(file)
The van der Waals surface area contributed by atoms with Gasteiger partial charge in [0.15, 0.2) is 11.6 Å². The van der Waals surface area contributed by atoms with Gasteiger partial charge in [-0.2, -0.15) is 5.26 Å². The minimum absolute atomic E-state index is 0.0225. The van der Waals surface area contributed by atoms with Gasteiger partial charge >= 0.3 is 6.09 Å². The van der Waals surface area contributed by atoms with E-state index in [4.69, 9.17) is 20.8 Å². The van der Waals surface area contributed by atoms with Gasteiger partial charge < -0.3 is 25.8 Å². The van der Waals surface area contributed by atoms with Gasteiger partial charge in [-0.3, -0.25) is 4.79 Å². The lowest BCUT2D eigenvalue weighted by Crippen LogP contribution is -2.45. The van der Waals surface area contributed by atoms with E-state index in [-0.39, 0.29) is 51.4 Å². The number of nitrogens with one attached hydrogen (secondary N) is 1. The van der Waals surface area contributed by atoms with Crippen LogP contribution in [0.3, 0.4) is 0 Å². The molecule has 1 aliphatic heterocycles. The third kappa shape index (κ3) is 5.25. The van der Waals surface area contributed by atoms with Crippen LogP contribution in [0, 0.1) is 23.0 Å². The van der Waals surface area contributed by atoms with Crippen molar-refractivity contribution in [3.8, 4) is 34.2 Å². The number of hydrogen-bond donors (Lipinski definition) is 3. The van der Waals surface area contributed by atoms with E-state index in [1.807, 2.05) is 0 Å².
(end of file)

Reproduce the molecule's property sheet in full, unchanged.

The van der Waals surface area contributed by atoms with Gasteiger partial charge in [0.15, 0.2) is 11.6 Å². The van der Waals surface area contributed by atoms with Gasteiger partial charge in [-0.2, -0.15) is 5.26 Å². The minimum absolute atomic E-state index is 0.0225. The van der Waals surface area contributed by atoms with Gasteiger partial charge >= 0.3 is 6.09 Å². The van der Waals surface area contributed by atoms with E-state index in [4.69, 9.17) is 20.8 Å². The van der Waals surface area contributed by atoms with Gasteiger partial charge < -0.3 is 25.8 Å². The van der Waals surface area contributed by atoms with Gasteiger partial charge in [-0.3, -0.25) is 4.79 Å². The lowest BCUT2D eigenvalue weighted by Crippen LogP contribution is -2.45. The van der Waals surface area contributed by atoms with E-state index in [-0.39, 0.29) is 51.4 Å². The number of nitrogens with one attached hydrogen (secondary N) is 1. The van der Waals surface area contributed by atoms with Crippen LogP contribution in [0.3, 0.4) is 0 Å². The molecule has 1 aliphatic heterocycles. The third kappa shape index (κ3) is 5.25. The van der Waals surface area contributed by atoms with Crippen LogP contribution in [0, 0.1) is 23.0 Å². The van der Waals surface area contributed by atoms with Crippen molar-refractivity contribution in [3.8, 4) is 34.2 Å². The number of hydrogen-bond donors (Lipinski definition) is 3. The van der Waals surface area contributed by atoms with E-state index in [1.807, 2.05) is 0 Å².